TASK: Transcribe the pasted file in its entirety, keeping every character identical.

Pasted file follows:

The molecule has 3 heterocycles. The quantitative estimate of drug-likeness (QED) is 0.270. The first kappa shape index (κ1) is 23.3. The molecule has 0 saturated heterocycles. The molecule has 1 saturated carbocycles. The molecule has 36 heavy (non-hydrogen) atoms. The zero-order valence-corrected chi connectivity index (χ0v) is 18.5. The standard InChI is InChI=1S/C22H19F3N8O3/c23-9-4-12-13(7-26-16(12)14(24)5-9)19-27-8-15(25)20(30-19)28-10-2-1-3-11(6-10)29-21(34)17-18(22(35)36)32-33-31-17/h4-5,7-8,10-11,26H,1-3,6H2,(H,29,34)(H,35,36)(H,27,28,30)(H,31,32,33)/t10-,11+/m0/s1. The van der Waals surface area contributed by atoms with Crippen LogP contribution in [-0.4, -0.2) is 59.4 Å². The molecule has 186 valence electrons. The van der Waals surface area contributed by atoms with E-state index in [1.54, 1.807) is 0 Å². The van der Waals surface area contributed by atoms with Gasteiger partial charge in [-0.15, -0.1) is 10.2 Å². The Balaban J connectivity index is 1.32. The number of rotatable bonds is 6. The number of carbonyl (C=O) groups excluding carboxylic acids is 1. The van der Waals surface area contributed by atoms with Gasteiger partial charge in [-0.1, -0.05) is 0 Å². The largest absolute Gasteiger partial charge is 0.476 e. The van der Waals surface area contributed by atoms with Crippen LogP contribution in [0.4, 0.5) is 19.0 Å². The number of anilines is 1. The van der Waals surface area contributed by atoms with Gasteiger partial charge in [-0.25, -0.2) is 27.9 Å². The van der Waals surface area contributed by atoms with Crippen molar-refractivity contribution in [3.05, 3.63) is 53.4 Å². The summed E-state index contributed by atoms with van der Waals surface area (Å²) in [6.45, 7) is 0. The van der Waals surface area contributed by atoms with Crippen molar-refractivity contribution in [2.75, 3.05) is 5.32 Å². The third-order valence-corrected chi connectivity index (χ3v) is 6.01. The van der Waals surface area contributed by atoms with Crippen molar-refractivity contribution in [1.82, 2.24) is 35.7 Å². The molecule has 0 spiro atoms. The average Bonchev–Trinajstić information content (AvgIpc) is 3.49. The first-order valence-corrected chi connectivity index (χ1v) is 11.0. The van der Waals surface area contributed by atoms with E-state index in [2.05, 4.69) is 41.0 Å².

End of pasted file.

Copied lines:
The molecule has 3 heterocycles. The quantitative estimate of drug-likeness (QED) is 0.270. The first kappa shape index (κ1) is 23.3. The molecule has 0 saturated heterocycles. The molecule has 1 saturated carbocycles. The molecule has 36 heavy (non-hydrogen) atoms. The zero-order valence-corrected chi connectivity index (χ0v) is 18.5. The standard InChI is InChI=1S/C22H19F3N8O3/c23-9-4-12-13(7-26-16(12)14(24)5-9)19-27-8-15(25)20(30-19)28-10-2-1-3-11(6-10)29-21(34)17-18(22(35)36)32-33-31-17/h4-5,7-8,10-11,26H,1-3,6H2,(H,29,34)(H,35,36)(H,27,28,30)(H,31,32,33)/t10-,11+/m0/s1. The van der Waals surface area contributed by atoms with Crippen LogP contribution in [-0.4, -0.2) is 59.4 Å². The molecule has 186 valence electrons. The van der Waals surface area contributed by atoms with E-state index in [1.54, 1.807) is 0 Å². The van der Waals surface area contributed by atoms with Gasteiger partial charge in [-0.15, -0.1) is 10.2 Å². The Balaban J connectivity index is 1.32. The number of rotatable bonds is 6. The number of carbonyl (C=O) groups excluding carboxylic acids is 1. The van der Waals surface area contributed by atoms with Gasteiger partial charge in [-0.1, -0.05) is 0 Å². The largest absolute Gasteiger partial charge is 0.476 e. The van der Waals surface area contributed by atoms with Crippen LogP contribution in [0.4, 0.5) is 19.0 Å². The number of anilines is 1. The van der Waals surface area contributed by atoms with Gasteiger partial charge in [-0.25, -0.2) is 27.9 Å². The van der Waals surface area contributed by atoms with Crippen molar-refractivity contribution in [3.05, 3.63) is 53.4 Å². The summed E-state index contributed by atoms with van der Waals surface area (Å²) in [6.45, 7) is 0. The van der Waals surface area contributed by atoms with Crippen molar-refractivity contribution in [2.75, 3.05) is 5.32 Å². The third-order valence-corrected chi connectivity index (χ3v) is 6.01. The van der Waals surface area contributed by atoms with Crippen molar-refractivity contribution in [1.82, 2.24) is 35.7 Å². The molecule has 0 spiro atoms. The average Bonchev–Trinajstić information content (AvgIpc) is 3.49. The first-order valence-corrected chi connectivity index (χ1v) is 11.0. The van der Waals surface area contributed by atoms with E-state index in [2.05, 4.69) is 41.0 Å².